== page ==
1.Every sentence must have a subject and a verb. An object is optional. Note that an imperative sentence may have a verb only, but the subject is understood.
2.When two singular subjects are connected by or, use a singular verb. The same is true for either/or and neither/nor.
3.In general, use the active voice (Cats eat fish) in preference to the passive voice (Fish are eaten by cats).
4.Adjectives usually come before a noun (except when a verb separates the adjective from the noun).
5.To show possession (who is the owner of something) use an apostrophe + s for singular owners, and s + apostrophe for plural owners.
6.Use the indefinite article a/an for countable nouns in general. Use the definite article the for specific countable nouns and all uncountable nouns.
7.The subject and verb must agree in number, that is a singular subject needs a singular verb and a plural subject needs a plural verb.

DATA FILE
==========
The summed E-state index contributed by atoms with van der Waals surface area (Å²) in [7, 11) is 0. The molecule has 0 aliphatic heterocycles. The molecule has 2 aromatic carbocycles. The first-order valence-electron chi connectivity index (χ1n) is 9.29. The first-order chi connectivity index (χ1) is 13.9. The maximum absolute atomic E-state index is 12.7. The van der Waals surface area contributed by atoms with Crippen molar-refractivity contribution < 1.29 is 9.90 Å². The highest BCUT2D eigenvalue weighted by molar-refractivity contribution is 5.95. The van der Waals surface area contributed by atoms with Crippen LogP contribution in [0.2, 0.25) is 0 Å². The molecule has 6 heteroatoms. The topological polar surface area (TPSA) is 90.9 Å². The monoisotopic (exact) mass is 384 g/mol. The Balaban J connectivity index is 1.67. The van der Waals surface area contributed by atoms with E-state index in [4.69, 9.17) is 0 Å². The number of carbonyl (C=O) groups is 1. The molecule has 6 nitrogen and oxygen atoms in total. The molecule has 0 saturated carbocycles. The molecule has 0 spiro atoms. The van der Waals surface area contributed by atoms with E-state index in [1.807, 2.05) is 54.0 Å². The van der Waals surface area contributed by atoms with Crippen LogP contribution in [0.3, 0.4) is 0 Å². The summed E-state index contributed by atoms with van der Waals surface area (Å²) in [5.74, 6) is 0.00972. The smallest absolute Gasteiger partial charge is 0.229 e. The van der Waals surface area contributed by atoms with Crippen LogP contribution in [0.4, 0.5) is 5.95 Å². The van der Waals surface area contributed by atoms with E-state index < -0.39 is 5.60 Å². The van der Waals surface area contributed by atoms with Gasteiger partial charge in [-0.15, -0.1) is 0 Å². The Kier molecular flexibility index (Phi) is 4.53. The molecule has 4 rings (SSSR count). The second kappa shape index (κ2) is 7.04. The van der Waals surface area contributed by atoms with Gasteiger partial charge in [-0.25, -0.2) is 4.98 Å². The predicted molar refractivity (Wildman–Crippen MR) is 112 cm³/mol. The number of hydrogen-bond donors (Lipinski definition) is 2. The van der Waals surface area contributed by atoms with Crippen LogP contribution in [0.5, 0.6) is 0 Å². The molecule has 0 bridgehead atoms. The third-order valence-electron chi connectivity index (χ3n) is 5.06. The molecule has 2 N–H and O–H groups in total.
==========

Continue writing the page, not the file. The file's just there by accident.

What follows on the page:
8.Spell a proper noun with an initial capital letter. A proper noun is a "name" of something, for example Josef, Mary, Russia, China, British Broadcasting Corporation, English.
9.Spell proper adjectives with an initial capital letter. Proper adjectives are made from proper nouns, for example Germany → German, Orwell → Orwellian, Machiavelli → Machiavellian.
10.The contraction he's can mean he is OR he has. Similarly, she's can mean she is OR she has, and it's can mean it is OR it has, and John's can mean John is OR John has.
11.The contraction he'd can mean he had OR he would. Similarly, they'd can mean they had OR they would.
12.Treat collective nouns (e.g. committee, company, board of directors) as singular OR plural. In BrE a collective noun is usually treated as plural, needing a plural verb and pronoun. In AmE a collective noun is often treated as singular, needing a singular verb and pronoun.